Regardless of the rise in the price of platinum on the Shanghai Gold Exchange, purchases of precious metals in 2021 continue to gain momentum. Cumulative trading volumes in the first five months of the year were 637 thousand ounces, up from 647 thousand in the same period last year, which included a record 343 thousand in March. The sharp increase in trading volumes at the end of the first quarter of 2020 was driven by the platinum price drop.
Platinum demand in China is showing an upward trend. Today’s price is almost twice as high as in March last year, however, for several months there has been a trend towards an increase in purchases. It seems that the activities of commercial banks and industrial end-users are driving demand, and as a result, purchases on the Shanghai Gold Exchange are becoming more diversified.
Commercial banks are becoming active buyers of platinum to support the development of the precious metal leasing business in China. Previously, platinum was only available through the Shanghai exchange, but the growing participation of banks is creating a more liquid market for end users in the Middle Kingdom.
Also, the growth of industrial demand contributes to the improvement of market sentiment. Industrial platinum demand is projected to rise by nearly 20% this year to more than 2.2 million ounces, with China accounting for approximately 37%. The growth of the petroleum and chemical industries, as well as the increased demand for glass in China, will lead to the fact that industrial demand for platinum will reach record levels in 2021. This year, China plans to commission several new glass factories and expand production. Metal purchases often occur several months in advance, which can affect trading volumes through the Shanghai Stock Exchange in the first few months of the year.
Despite this, total demand for platinum in 2021 is projected to be only marginally higher than before the pandemic. The industrial market surplus will amount to almost 1 million ounces – more than enough to meet the investment demand for platinum. Once the platinum metal demand from industrial end users is met, the pace of procurement is likely to slow. After strong performance in the first quarter of 2021, the price of platinum is already returning to its seasonal trend, which suggests a decline in the second half of the year.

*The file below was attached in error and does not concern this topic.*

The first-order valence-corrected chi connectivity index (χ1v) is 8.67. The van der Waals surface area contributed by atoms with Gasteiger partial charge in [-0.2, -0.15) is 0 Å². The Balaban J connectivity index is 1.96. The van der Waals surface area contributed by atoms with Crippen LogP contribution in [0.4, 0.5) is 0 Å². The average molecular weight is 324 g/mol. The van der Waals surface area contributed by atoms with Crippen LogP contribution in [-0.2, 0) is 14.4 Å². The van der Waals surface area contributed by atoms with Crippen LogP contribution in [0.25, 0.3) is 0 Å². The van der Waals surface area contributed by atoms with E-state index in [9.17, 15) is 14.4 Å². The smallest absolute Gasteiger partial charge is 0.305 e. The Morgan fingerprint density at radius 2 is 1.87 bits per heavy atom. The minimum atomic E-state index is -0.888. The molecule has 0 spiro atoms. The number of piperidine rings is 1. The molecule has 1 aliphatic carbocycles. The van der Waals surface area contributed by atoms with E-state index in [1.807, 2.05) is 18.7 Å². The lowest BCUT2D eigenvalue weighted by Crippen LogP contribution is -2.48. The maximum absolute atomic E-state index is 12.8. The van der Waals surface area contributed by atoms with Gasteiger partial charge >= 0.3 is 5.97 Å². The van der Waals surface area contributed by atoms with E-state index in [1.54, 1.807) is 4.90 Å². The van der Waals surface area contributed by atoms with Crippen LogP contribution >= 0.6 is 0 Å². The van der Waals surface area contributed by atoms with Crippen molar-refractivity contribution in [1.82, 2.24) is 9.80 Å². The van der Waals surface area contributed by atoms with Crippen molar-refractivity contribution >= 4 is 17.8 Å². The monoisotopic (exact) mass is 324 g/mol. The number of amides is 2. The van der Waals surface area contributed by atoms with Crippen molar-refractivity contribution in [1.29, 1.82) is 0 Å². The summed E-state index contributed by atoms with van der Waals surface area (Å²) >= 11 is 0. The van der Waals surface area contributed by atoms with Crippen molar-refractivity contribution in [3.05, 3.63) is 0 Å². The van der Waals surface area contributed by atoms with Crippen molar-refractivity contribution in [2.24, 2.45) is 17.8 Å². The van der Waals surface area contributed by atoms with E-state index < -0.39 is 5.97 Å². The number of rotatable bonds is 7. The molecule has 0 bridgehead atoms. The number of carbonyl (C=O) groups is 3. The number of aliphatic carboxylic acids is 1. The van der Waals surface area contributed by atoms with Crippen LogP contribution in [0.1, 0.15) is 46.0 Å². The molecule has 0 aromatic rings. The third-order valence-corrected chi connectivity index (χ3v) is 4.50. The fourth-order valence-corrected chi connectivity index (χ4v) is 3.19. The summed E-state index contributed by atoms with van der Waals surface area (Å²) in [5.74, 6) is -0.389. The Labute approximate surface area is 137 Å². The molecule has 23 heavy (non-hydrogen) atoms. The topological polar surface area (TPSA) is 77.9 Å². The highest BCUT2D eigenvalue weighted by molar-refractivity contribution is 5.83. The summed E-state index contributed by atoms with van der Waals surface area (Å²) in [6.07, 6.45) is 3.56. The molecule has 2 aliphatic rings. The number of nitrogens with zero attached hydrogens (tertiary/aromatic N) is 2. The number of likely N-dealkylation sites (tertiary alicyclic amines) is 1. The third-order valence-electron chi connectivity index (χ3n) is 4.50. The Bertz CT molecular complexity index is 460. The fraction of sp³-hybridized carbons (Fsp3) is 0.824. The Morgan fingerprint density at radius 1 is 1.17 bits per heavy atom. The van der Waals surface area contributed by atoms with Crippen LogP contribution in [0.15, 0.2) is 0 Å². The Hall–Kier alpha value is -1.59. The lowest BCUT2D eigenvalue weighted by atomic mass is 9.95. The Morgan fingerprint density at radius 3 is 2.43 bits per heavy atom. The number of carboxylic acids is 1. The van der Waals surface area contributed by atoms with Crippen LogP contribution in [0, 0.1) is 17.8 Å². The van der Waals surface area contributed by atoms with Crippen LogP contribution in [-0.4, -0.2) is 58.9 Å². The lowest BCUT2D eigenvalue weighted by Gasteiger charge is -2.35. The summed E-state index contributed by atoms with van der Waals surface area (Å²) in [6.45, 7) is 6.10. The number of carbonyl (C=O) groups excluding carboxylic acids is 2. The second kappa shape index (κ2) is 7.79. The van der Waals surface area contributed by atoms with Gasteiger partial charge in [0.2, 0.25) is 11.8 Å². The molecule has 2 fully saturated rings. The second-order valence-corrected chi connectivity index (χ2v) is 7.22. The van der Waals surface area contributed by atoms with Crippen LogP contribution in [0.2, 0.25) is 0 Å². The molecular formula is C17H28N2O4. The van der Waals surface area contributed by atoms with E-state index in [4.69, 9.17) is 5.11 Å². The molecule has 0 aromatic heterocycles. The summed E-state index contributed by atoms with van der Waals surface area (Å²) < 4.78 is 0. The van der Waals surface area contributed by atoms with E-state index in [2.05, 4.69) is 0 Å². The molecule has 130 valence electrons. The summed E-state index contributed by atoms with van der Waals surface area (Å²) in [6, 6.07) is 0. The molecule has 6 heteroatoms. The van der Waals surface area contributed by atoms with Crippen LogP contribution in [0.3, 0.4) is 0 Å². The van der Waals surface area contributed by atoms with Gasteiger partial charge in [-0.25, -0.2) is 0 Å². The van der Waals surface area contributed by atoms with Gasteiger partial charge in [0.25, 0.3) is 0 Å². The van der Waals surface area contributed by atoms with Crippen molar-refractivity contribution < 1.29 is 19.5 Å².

Central banks continue to show interest in gold. Initial estimates of gold demand from central banks show that global reserves increased by 69.4 tons in April (source: World Gold Council).
Thailand was the leader in gross purchases of 74.1 tons (43.5 tons); Turkey has replenished its gold reserves for the first time since October (13.4 tons). Germany (-1.3 tonnes) and Russia (-3.1 tonnes) acted as net sellers.
Russia is reportedly removing dollar assets from its National Wealth Fund (NWF) in favor of increasing the share of the euro, Chinese yuan and gold (source: Reuters). Currently, 35% of the NWF’s liquid assets, which accumulates Russia’s oil revenues and is part of the country’s gold and foreign exchange reserves, are in dollars, but will be redistributed over the next month. The Central Bank of Russia has been the largest gold buyer in the world for the past several years. The bank suspended its buying program in April last year, which led to a slowdown in the overall rate of gold purchases in 2020 (326.3 tonnes).
Central banks are expected to remain net buyers in 2021, although the pace will be more modest than in the years before the pandemic.
Gold is falling and inflation is rising. In May, inflation rates in Germany and the eurozone increased, with higher oil prices being the main component of the growth. ECB members said the rise in inflation is temporary, but unless investors see confirmation, gold is likely to continue to rise. In the short term, gold has been overbought, and although a correction began last week, gold may dip lower.
Silver failed to hold above $ 28 an ounce last week and fell along with other precious metals.
Silver has been lagging behind gold for several weeks, but ETF inflows are slowly picking up steam after months of outflows.
Global reserves currently stand at 939 Moz, below their peak of 1.007 Moz in February, but still high by historical standards.
If inflation concerns push gold higher in the medium term, silver will win as well.
Platinum refining is projected to fall short of pre-COVID-19 levels this year due to smelting capacity constraints faced by some refiners. High prices for palladium and rhodium mean that gasoline autocatalysts will take precedence over diesel autocatalysts, limiting platinum recovery from autocatalysts. However, on an annualized basis, the supply of recycled platinum is estimated to increase by about 100 koz (+ 6%) compared to 2020.
Higher vehicle scrappage compared to last year, as well as a higher platinum price on jewelry swaps, are projected to increase recycled platinum to about 1.8 Moz. Secondary platinum supply will account for about 23% of total supply in 2021. The precious metal price is in the support zone. A close below $ 1.150 would lead to further decline.